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What is ODS (Operational Data Store) and how it differs from Data Warehouse (DW)

December 17, 2014 1 comment

I see lot of people discussing about ODS, and citing their own definitions and ideas about it. Some people also use the name as a synonym for a Data Warehouse or Factory Database. Thus, at times it becomes very difficult to tell or convince people while you are designing or architecting a DW/BI solution.
 

So, I thought to give some time to explain what actually an ODS is.
 

Simple definition: An Operational Data Store (ODS) is a module in the Data Warehouse that contains the most latest snapshot of Operational Data. It is designed to contain atomic or low-level data with limited history for “Real Time” or “Near Real Time” (NRT) reporting on frequent basis.
 

Detailed definifion:

– An ODS is basically a database that is used for being an interim area for a data warehouse (DW), it sits between the legacy systems environment and the DW.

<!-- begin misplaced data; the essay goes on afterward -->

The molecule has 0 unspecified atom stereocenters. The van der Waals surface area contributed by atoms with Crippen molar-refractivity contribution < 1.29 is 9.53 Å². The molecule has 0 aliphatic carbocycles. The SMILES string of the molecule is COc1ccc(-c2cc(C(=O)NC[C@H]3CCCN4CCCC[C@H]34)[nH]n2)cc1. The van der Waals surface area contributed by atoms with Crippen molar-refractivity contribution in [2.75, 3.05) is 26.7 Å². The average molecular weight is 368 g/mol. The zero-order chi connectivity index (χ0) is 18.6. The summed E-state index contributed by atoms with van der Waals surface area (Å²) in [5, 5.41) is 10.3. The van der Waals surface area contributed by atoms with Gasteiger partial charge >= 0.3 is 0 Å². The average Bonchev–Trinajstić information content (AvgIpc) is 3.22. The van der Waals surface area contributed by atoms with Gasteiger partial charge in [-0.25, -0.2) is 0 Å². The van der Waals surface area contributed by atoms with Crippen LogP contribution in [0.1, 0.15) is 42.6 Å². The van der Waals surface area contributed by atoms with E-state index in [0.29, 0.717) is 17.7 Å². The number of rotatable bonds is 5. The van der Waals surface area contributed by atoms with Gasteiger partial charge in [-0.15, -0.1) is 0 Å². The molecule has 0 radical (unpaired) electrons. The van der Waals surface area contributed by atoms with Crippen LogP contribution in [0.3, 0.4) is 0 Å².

– It works with a Data Warehouse (DW) but unlike a DW, an ODS does not contain Static data. Instead, an ODS contains data which is dynamically and constantly updated through the various course of the Business Actions and Operations.

– It is specifically designed so that it can Quickly perform simpler queries on smaller sets of data.

– This is in contrast to the structure of DW wherein it needs to perform complex queries on large sets of data.

– As the Data ages in ODS it passes out of the DW environment as it is.
 

–> Where does ODS fits in a DW/BI Architecture?

ODS_DW
 

–> Classes of ODS (Types):

Bill Inmon defines 5 classes of ODS shown in image below:

Class-1 ODS would simply involve Direct Replication of Operational Data (without Transformations), being very Quick.

– Whereas Class-5 ODS would involve high Integration and Aggregation of data (highly Transformed), being a very time-consuming process.

ODS2
 


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